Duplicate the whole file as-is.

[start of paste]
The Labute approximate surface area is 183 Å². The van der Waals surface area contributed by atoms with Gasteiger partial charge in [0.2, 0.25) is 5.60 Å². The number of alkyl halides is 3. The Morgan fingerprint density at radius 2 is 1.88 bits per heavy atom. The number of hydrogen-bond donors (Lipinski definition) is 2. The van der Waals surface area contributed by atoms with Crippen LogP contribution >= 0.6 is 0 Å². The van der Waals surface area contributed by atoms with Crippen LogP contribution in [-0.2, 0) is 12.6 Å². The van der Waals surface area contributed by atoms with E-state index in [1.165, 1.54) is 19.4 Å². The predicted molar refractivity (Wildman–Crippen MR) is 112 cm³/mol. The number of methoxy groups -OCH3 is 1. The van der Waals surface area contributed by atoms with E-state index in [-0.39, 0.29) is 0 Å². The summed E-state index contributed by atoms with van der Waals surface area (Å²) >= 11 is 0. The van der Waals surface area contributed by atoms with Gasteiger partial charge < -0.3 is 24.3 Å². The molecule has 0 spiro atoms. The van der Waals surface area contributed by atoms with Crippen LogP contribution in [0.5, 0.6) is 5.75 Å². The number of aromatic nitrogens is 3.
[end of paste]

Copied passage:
The Labute approximate surface area is 183 Å². The van der Waals surface area contributed by atoms with Gasteiger partial charge in [0.2, 0.25) is 5.60 Å². The number of alkyl halides is 3. The Morgan fingerprint density at radius 2 is 1.88 bits per heavy atom. The number of hydrogen-bond donors (Lipinski definition) is 2. The van der Waals surface area contributed by atoms with Crippen LogP contribution >= 0.6 is 0 Å². The van der Waals surface area contributed by atoms with Crippen LogP contribution in [-0.2, 0) is 12.6 Å². The van der Waals surface area contributed by atoms with E-state index in [1.165, 1.54) is 19.4 Å². The predicted molar refractivity (Wildman–Crippen MR) is 112 cm³/mol. The number of methoxy groups -OCH3 is 1. The van der Waals surface area contributed by atoms with E-state index in [-0.39, 0.29) is 0 Å². The summed E-state index contributed by atoms with van der Waals surface area (Å²) >= 11 is 0. The van der Waals surface area contributed by atoms with Gasteiger partial charge < -0.3 is 24.3 Å². The molecule has 0 spiro atoms. The van der Waals surface area contributed by atoms with Crippen LogP contribution in [0.5, 0.6) is 5.75 Å². The number of aromatic nitrogens is 3.